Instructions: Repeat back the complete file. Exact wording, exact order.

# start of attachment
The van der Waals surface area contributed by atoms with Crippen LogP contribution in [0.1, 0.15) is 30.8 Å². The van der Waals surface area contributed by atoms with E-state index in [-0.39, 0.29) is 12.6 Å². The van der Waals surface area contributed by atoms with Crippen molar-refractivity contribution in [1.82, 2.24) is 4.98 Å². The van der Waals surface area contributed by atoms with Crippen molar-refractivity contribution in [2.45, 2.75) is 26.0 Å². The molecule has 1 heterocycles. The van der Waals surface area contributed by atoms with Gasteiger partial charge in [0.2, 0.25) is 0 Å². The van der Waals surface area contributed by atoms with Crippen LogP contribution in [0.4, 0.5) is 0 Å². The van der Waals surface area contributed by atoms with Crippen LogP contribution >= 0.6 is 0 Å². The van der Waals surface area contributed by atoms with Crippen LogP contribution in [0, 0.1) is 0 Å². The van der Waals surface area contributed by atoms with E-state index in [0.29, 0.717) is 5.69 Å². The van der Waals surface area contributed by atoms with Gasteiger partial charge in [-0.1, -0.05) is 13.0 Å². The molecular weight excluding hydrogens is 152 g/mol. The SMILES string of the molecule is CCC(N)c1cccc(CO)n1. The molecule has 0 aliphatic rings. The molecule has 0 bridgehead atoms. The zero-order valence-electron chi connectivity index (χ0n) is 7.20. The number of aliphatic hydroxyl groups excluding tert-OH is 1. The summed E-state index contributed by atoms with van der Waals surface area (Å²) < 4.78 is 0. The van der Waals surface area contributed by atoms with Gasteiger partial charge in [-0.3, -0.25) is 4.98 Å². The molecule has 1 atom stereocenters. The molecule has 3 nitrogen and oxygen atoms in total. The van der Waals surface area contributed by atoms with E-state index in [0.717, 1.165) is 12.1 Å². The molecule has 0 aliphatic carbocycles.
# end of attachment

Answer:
The van der Waals surface area contributed by atoms with Crippen LogP contribution in [0.1, 0.15) is 30.8 Å². The van der Waals surface area contributed by atoms with E-state index in [-0.39, 0.29) is 12.6 Å². The van der Waals surface area contributed by atoms with Crippen molar-refractivity contribution in [1.82, 2.24) is 4.98 Å². The van der Waals surface area contributed by atoms with Crippen molar-refractivity contribution in [2.45, 2.75) is 26.0 Å². The molecule has 1 heterocycles. The van der Waals surface area contributed by atoms with Gasteiger partial charge in [0.2, 0.25) is 0 Å². The van der Waals surface area contributed by atoms with Crippen LogP contribution in [0.4, 0.5) is 0 Å². The van der Waals surface area contributed by atoms with Crippen LogP contribution >= 0.6 is 0 Å². The van der Waals surface area contributed by atoms with Crippen LogP contribution in [0, 0.1) is 0 Å². The van der Waals surface area contributed by atoms with E-state index in [0.29, 0.717) is 5.69 Å². The van der Waals surface area contributed by atoms with Gasteiger partial charge in [-0.1, -0.05) is 13.0 Å². The molecular weight excluding hydrogens is 152 g/mol. The SMILES string of the molecule is CCC(N)c1cccc(CO)n1. The molecule has 0 aliphatic rings. The molecule has 0 bridgehead atoms. The zero-order valence-electron chi connectivity index (χ0n) is 7.20. The number of aliphatic hydroxyl groups excluding tert-OH is 1. The summed E-state index contributed by atoms with van der Waals surface area (Å²) < 4.78 is 0. The van der Waals surface area contributed by atoms with Gasteiger partial charge in [-0.3, -0.25) is 4.98 Å². The molecule has 1 atom stereocenters. The molecule has 3 nitrogen and oxygen atoms in total. The van der Waals surface area contributed by atoms with E-state index in [0.717, 1.165) is 12.1 Å². The molecule has 0 aliphatic carbocycles.